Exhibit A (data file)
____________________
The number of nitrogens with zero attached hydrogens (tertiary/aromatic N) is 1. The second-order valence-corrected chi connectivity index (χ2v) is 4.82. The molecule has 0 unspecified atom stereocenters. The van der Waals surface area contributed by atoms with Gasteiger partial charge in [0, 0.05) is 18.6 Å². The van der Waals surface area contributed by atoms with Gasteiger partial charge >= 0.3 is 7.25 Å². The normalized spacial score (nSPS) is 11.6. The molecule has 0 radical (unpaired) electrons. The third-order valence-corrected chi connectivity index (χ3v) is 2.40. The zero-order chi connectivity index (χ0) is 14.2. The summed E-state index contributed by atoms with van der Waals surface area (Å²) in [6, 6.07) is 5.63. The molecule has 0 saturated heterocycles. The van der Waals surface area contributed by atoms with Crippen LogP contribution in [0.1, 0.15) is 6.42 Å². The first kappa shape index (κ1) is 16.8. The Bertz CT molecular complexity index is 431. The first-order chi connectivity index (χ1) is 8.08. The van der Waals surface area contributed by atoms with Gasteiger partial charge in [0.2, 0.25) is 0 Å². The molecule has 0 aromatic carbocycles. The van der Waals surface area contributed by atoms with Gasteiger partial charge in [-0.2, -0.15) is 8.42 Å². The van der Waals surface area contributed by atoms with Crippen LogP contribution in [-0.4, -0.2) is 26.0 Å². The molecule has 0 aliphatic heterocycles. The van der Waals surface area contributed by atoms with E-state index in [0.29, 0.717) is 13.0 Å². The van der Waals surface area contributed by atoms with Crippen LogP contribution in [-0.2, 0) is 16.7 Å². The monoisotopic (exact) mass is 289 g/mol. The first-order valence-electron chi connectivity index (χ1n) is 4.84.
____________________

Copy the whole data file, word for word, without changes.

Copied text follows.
The number of nitrogens with zero attached hydrogens (tertiary/aromatic N) is 1. The second-order valence-corrected chi connectivity index (χ2v) is 4.82. The molecule has 0 unspecified atom stereocenters. The van der Waals surface area contributed by atoms with Gasteiger partial charge in [0, 0.05) is 18.6 Å². The van der Waals surface area contributed by atoms with Gasteiger partial charge >= 0.3 is 7.25 Å². The normalized spacial score (nSPS) is 11.6. The molecule has 0 radical (unpaired) electrons. The third-order valence-corrected chi connectivity index (χ3v) is 2.40. The zero-order chi connectivity index (χ0) is 14.2. The summed E-state index contributed by atoms with van der Waals surface area (Å²) in [6, 6.07) is 5.63. The molecule has 0 saturated heterocycles. The van der Waals surface area contributed by atoms with Crippen LogP contribution in [0.1, 0.15) is 6.42 Å². The first kappa shape index (κ1) is 16.8. The Bertz CT molecular complexity index is 431. The first-order chi connectivity index (χ1) is 8.08. The van der Waals surface area contributed by atoms with Gasteiger partial charge in [0.2, 0.25) is 0 Å². The molecule has 0 aromatic carbocycles. The van der Waals surface area contributed by atoms with Gasteiger partial charge in [-0.2, -0.15) is 8.42 Å². The van der Waals surface area contributed by atoms with Crippen LogP contribution in [-0.4, -0.2) is 26.0 Å². The molecule has 0 aliphatic heterocycles. The van der Waals surface area contributed by atoms with E-state index in [0.29, 0.717) is 13.0 Å². The van der Waals surface area contributed by atoms with Crippen LogP contribution in [-0.2, 0) is 16.7 Å². The monoisotopic (exact) mass is 289 g/mol. The first-order valence-electron chi connectivity index (χ1n) is 4.84.